Dublin University Football Club (DUFC) U20s outplayed Old Crescent RFC U20s 32-14 in their all-Ireland quarter final at College Park on Sunday.
The scoreline arguably flattered the away side, whose only two tries came in the final twelve minutes and who were helped by an uncharacteristic lack of potency from Trinity in the attacking twenty-two.
DUFC were dominant throughout in both territory and possession, but struggled at times to convert their superiority into points. It was 10-0 for much of the first half, rendering the game rather finely poised for longer than it should have been. Trinity were repeatedly thwarted just short of the try-line – in part by stubborn Crescent defence, but also due to their own wastefulness.
Even so, the 22-0 lead they had built with fifteen minutes to go was entirely deserved, with the home side playing all the rugby and controlling most if not all facets of the game. And whilst Crescent showed glimpses of quality with their two tries – particularly their penultimate one – it was ultimately too little too late.
Having won the Munster Schools Cup last year, DUFC knew that Limerick-based Crescent would be no walkover. Any scope for hubris was restricted further by the fact that none of Trinity’s Ireland U20s players had been made available for the fixture.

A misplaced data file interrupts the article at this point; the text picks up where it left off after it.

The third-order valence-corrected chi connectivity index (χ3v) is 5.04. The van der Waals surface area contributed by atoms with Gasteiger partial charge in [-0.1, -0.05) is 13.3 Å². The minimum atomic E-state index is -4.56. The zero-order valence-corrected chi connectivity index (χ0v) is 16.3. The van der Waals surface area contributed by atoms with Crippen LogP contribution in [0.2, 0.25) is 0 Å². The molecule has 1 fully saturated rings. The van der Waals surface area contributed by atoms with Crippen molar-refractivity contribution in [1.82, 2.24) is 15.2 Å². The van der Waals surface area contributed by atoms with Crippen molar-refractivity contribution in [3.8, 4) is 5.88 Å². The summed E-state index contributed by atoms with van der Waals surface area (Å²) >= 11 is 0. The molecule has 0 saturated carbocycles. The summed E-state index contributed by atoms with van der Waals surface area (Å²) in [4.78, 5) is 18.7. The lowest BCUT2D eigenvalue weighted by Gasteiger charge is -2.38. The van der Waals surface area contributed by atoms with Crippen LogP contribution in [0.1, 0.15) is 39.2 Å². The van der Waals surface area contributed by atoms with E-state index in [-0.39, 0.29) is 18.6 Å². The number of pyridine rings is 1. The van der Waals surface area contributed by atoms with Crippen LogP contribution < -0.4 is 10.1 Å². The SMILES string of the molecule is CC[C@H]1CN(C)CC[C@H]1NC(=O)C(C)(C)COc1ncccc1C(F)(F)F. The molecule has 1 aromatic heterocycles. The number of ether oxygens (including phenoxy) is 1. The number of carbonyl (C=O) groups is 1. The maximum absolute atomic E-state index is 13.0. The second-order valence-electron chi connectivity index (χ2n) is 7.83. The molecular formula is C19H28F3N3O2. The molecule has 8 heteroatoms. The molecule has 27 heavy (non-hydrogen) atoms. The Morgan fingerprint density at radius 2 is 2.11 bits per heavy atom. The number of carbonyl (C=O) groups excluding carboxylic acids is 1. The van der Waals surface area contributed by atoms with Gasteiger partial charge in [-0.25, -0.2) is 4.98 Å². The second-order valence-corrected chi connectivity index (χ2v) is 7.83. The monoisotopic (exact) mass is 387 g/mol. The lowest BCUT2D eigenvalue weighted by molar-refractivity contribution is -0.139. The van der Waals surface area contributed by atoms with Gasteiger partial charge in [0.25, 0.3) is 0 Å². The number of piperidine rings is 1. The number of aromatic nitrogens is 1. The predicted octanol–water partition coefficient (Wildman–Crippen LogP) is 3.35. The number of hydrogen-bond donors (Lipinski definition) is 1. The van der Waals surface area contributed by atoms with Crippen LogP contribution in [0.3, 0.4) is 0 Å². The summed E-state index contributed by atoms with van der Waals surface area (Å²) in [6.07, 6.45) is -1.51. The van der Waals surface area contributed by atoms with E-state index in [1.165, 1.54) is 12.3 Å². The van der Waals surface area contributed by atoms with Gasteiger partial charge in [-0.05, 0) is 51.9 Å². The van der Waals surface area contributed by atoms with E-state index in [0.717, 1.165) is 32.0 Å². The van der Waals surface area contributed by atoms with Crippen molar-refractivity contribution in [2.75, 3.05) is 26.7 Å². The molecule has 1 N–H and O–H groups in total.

However, before the game head coach Tony Smeeth said that with good weather, and if Trinity won the ball at the breakdown, he was hopeful of victory.
A beaming sun bathing College Park provided the first foundation for Smeeth’s aspirations, with many onlookers forced to remove the coats they had prudently brought.
However, the removal of armour was a luxury afforded only to the spectators. On the pitch, the players’ pre-match preparations were unchanged by the good weather – the need for a strong start remained strict.
As for the second of Smeeth’s pleas – ball retention – Trinity rose to the challenge immediately. Setting up camp in Crescent’s half they applied relentless pressure on the Limerick men, with phase after phase with sharp passing and constant yardage.